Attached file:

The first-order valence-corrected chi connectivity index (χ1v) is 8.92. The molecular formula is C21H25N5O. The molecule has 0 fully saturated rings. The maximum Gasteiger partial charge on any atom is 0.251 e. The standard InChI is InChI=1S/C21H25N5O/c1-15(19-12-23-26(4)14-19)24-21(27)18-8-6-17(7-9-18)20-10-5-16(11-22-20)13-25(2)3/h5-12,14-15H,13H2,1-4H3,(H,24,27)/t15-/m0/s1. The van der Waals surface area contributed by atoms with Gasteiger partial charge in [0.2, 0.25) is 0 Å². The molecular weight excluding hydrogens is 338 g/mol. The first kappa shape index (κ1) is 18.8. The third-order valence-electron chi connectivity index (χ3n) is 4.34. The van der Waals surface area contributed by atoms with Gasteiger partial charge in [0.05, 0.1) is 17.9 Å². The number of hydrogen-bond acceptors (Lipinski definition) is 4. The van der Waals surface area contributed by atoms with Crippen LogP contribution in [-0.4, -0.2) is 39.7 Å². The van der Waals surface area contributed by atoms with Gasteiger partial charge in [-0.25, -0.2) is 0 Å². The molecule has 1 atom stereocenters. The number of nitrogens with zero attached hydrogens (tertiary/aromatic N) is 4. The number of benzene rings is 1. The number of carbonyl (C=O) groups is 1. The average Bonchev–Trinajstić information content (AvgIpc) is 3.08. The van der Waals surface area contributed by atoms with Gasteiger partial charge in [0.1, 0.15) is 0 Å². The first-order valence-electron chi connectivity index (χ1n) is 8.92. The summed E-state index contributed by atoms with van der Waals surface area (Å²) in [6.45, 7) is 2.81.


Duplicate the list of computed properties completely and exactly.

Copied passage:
The first-order valence-corrected chi connectivity index (χ1v) is 8.92. The molecular formula is C21H25N5O. The molecule has 0 fully saturated rings. The maximum Gasteiger partial charge on any atom is 0.251 e. The standard InChI is InChI=1S/C21H25N5O/c1-15(19-12-23-26(4)14-19)24-21(27)18-8-6-17(7-9-18)20-10-5-16(11-22-20)13-25(2)3/h5-12,14-15H,13H2,1-4H3,(H,24,27)/t15-/m0/s1. The van der Waals surface area contributed by atoms with Gasteiger partial charge in [0.2, 0.25) is 0 Å². The molecular weight excluding hydrogens is 338 g/mol. The first kappa shape index (κ1) is 18.8. The third-order valence-electron chi connectivity index (χ3n) is 4.34. The van der Waals surface area contributed by atoms with Gasteiger partial charge in [0.05, 0.1) is 17.9 Å². The number of hydrogen-bond acceptors (Lipinski definition) is 4. The van der Waals surface area contributed by atoms with Crippen LogP contribution in [-0.4, -0.2) is 39.7 Å². The van der Waals surface area contributed by atoms with Gasteiger partial charge in [-0.25, -0.2) is 0 Å². The molecule has 1 atom stereocenters. The number of nitrogens with zero attached hydrogens (tertiary/aromatic N) is 4. The number of benzene rings is 1. The number of carbonyl (C=O) groups is 1. The average Bonchev–Trinajstić information content (AvgIpc) is 3.08. The van der Waals surface area contributed by atoms with Gasteiger partial charge in [0.1, 0.15) is 0 Å². The first-order valence-electron chi connectivity index (χ1n) is 8.92. The summed E-state index contributed by atoms with van der Waals surface area (Å²) in [6.45, 7) is 2.81.